Main Factors

There are a variety of factors that contribute to the considerable initial investment required to produce an injection molding tool. It’s one of the most expensive steps in the new product development process. The two primary considerations are material and engineering costs.

1. Materials

Most importantly and unavoidably, the materials required to withstand injection molding are expensive. The two main options are aluminum and steel. There are important differences between the two, and depending on the project either one can be a viable option. Aluminium is cheaper. This makes it a desirable option for many of our customers. If you anticipate a limited production run, it might be right option for you. However, aluminum tools give out faster. In general, when an aluminum mold would yield 1000 pieces, a steel mold would yield 1,000,000. Other factors might influence the lifespan of a tool.

2. Engineering

The other primary influence on cost is the skill and time required to design the tool itself. It is widely understood that a more complex tool is more expensive to product. Not because of the actual milling of the tool itself, that is done by CNC machining. The reason for the higher price tag on a complex tool is the time it takes to engineer and design it. The importance of having your tool designed and engineered by an experience designer or team of designers can not be overstated. A well designed tool made of the right material can product millions of pieces. Unfortunately, some designers and entrepreneurs insist on designs that are unstable. Some common unstable elements of a tool include lifters and sliders. As their names suggests, lifters and sliders are moving parts within a tool used to isolate a specific part. As with most moving parts within any system, they tend to break before anything else. We highly recommend against the use of moving parts within a tool. In addition, a simple and effective tool will yield the best results in a production run.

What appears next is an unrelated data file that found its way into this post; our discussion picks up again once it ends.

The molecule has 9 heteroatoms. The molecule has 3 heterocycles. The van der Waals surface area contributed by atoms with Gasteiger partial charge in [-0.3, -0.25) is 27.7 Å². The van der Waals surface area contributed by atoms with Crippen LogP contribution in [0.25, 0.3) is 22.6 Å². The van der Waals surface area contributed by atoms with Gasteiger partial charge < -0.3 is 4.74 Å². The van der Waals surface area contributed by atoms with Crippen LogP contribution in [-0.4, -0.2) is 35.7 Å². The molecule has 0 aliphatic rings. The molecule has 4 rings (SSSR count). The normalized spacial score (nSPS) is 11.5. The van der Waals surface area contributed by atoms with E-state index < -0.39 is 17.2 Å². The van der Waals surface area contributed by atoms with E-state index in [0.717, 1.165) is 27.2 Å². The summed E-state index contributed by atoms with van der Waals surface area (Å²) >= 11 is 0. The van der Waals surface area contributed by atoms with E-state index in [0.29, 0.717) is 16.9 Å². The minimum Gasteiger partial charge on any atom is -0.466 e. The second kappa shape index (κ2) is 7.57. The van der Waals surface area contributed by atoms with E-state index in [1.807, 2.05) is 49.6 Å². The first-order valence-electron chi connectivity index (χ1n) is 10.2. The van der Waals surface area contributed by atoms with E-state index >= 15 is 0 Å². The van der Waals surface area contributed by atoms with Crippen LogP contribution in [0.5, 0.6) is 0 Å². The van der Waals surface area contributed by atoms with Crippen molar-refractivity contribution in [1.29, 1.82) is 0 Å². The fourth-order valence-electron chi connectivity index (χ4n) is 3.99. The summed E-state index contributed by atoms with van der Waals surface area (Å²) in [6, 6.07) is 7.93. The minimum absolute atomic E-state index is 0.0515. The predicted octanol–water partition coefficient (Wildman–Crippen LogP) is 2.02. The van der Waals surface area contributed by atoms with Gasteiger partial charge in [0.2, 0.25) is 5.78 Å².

What can I do to minimize tooling cost?

  • Avoid moving parts
  • Keep it simple without compromising functionality
  • Use the right material
  • Hire a design team that are experts in DFM

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